16.     That said, I do accept the plaintiff’s characterisation of the proceedings as ones which raised novel questions of constitutional law in respect of the State’s adherence to international treaties with binding tribunal mechanisms and as proceedings which are, of themselves, of clear public interest. I also accept, although with some hesitation, that the plaintiff had no personal interest in the outcome of the proceedings in the sense of his having any financial, property or beneficial interest at stake. However, in the case of a politician litigating issues in respect of which political decisions may also have to be taken, high profile litigation certainly associates that politician with those issues in the mind of the public and, regardless of the outcome, does potentially confer a political advantage and a consequent benefit to the individual concerned.

17.     Looking at the
Collins principles, the case is not one in which the constitutional issues touch on sensitive aspects of the human conditions nor is the outcome, although significant in terms of the separation of powers, one of far-reaching importance in an area of the law of general application such as divorce, education, social welfare or the criminal law (being the types of examples used in Collins). Of course, Collins is not a checklist of criteria which must be satisfied in order for a court to exercise its discretion in making a costs order in favour of an unsuccessful plaintiff but rather an analysis of the principles which have been applied in cases of this nature. In an overall context, I am satisfied that the issues in this case were of significant constitutional weight and importance, that the legal issues raised were complex and there was a clear public interest in having them determined before the proposal to ratify CETA comes back before Dáil Éireann. For those reasons, I am prepared to depart from the normal rule that costs should follow the event and to make an order for costs in favour of the plaintiff.

18.     Finally, as is pointed out in Collins, given the discretionary nature of the power being exercised by the court, even where it decides to make an order for costs in favour of an unsuccessful plaintiff, it does not follow that that order will in all cases cover the entire of the plaintiff’s costs. A number of cases have been cited to me by both sides in which unsuccessful litigants were awarded varying proportions of their costs, most usually 50% but sometimes as low as one-third or as high as 75%. There does not appear to be any clear authority identifying principles by reference to which a court might decide the appropriate proportion of costs to award to an unsuccessful plaintiff in these circumstances. The plaintiff’s submission suggests that any deduction from full costs is usually referable to some specific factor in the proceedings but I am not entirely convinced that this is always the case.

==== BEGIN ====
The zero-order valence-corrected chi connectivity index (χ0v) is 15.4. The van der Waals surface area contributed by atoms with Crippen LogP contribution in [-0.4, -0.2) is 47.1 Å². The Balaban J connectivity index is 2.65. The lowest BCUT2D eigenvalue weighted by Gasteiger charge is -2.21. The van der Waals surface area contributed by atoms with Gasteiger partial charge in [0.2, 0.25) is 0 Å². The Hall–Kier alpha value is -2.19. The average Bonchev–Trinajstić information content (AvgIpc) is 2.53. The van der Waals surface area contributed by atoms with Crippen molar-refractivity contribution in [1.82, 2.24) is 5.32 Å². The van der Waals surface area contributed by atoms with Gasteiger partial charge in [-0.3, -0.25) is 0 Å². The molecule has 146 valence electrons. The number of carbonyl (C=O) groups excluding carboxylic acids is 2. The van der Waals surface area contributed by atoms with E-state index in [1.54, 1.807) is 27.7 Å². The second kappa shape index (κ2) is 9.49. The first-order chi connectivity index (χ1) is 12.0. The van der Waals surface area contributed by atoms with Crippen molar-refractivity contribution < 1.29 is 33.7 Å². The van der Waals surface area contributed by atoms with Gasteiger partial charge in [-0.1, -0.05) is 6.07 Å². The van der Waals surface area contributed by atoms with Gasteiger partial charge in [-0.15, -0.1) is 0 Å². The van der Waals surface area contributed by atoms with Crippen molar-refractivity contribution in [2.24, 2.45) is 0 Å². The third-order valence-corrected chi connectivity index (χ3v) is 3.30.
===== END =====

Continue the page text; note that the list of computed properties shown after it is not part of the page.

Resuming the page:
19.     I think it important to note that the main clause in s. 169(1) suggests that the court’s discretion to make an award which departs from the ordinary rule should be based on two factors. The first is the particular nature and circumstances of the case and the second is the conduct of the proceedings by the parties having regard, in particular, to the factors set out from sub-para. (a) to (g). I do not think that any of the factors listed at (a) to (g) are of particular relevance in this case. The parties themselves do not take issue with the conduct of the other either in the circumstances giving rise to the proceedings or the conduct of the proceedings themselves. Therefore, I think the question falls to be resolved primarily by reference to the particular nature and circumstances of the case. As noted above, I am satisfied that the nature and circumstances of the case are sufficient to justify departure from the normal rule and making an award of costs in favour of the unsuccessful plaintiff. However, in light of the fact that the defendants would normally expect to receive an order for costs having succeeded in the defence of the proceedings and the fact that, apart from raising questions as to locus standi, there is nothing in the defendants’ conduct of the proceedings which could be said to have added to the cost or otherwise warranted a penalty being imposed on them, I propose to award the plaintiff 50% of his costs including reserved costs.